Regional Director of Sales
FP&A Analyst

Are your employees checked out? 4 tips to boost employee engagement

Keeping good employees continues to be a challenge for senior living providers.

The biggest stumbling block for many hiring managers? Thinking the problem is ‘out there.’

Tell me if this sounds familiar. When asked why your community is struggling with employee engagement – think high turnover, poor morale, consistently open positions – the response is always the same:

“Well, it can’t be me. I’m a great manager.”

Whether you’ve heard these words from a colleague or even your own lips, it’s an engagement-sapping mindset I want you to trade in fast.

Here’s why. Even if your employee engagement problems are due to forces beyond your control, there are things you can do to mitigate the effects of even the worst external conditions, turning your community into a haven of consistent, orderly structure, with happy team members and even happier residents.

1. Communicate early and often

Good communication is the key to building and maintaining an engaged team. Think about it: how often do you check in – and I mean really check in – with your employees? If you’re like most busy managers, every day is defined by putting out fires and cramming a week’s worth of work into 8-10+ hours. Check-ins are relegated to infrequent reviews, when you remember to schedule them.

But how can you know if your team is engaged at work if you’re only asking once a quarter, or worse yet, annually? Wouldn’t it be nice to know in real-time where your team’s engagement levels stand? With that kind of visibility, you could quickly address lackluster morale by having one-on-one conversations.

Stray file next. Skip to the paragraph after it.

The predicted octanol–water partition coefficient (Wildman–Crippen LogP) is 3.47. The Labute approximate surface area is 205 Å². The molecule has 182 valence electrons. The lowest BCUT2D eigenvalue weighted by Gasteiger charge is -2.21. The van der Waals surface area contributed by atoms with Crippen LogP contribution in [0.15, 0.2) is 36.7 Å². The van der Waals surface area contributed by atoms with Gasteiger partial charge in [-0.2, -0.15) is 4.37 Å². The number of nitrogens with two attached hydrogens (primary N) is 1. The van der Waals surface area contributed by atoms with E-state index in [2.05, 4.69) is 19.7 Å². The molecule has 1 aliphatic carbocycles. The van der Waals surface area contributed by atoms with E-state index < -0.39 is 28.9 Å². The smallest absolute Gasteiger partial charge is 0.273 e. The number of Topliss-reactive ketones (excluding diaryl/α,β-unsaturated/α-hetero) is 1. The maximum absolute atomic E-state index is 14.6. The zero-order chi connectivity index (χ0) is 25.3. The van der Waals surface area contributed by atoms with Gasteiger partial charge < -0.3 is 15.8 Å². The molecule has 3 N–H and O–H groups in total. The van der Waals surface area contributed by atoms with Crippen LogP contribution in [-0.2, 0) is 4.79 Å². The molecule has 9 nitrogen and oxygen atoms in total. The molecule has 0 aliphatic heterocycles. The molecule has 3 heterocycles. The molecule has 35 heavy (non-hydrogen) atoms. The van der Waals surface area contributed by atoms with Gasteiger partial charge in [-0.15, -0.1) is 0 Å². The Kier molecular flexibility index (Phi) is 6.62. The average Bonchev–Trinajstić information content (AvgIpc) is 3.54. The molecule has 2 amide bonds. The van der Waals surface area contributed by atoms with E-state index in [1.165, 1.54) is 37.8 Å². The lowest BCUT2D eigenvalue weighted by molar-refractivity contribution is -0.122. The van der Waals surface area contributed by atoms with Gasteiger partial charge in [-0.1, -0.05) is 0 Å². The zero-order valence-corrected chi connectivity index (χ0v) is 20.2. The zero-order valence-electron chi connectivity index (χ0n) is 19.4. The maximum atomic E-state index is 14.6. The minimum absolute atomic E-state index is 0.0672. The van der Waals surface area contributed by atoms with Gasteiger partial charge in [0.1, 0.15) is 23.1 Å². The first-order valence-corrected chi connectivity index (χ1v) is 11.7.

I know what you’re thinking. “That’s great, Bradley. But how do I do that? And where do I find the time to have all these one-on-one conversations?”

Good question. Enter team building.

2. Build a stronger team

Team building exercises are a great way to counteract a disconnected workforce. Because of the 24-hour nature of our industry, it isn’t always possible to get everyone together in one place. But, team building doesn’t have to rely on elaborate events. You can encourage, connect and motivate your team with simpler gestures.

  • Start 5-Minute Check-Ins. Love the idea of more frequent reviews but don’t have the time? Start small. First, create a checklist of all your team members. Then each week, touch base with 3-5 of them for a 5-minute chat. Ask how their work is going, if there is anything they’re struggling with, etc. Once you’ve worked your way through the spreadsheet, repeat.
  • Create a Hero of the Moment. During meetings, set aside a few minutes for employees and managers to share a story about a fellow team member that went above and beyond in their role that day or week. Feature the Heroes on a bulletin board in the breakroom. The recognition makes your Heroes feel great and it keeps team members looking for opportunities to add value and acknowledge each other.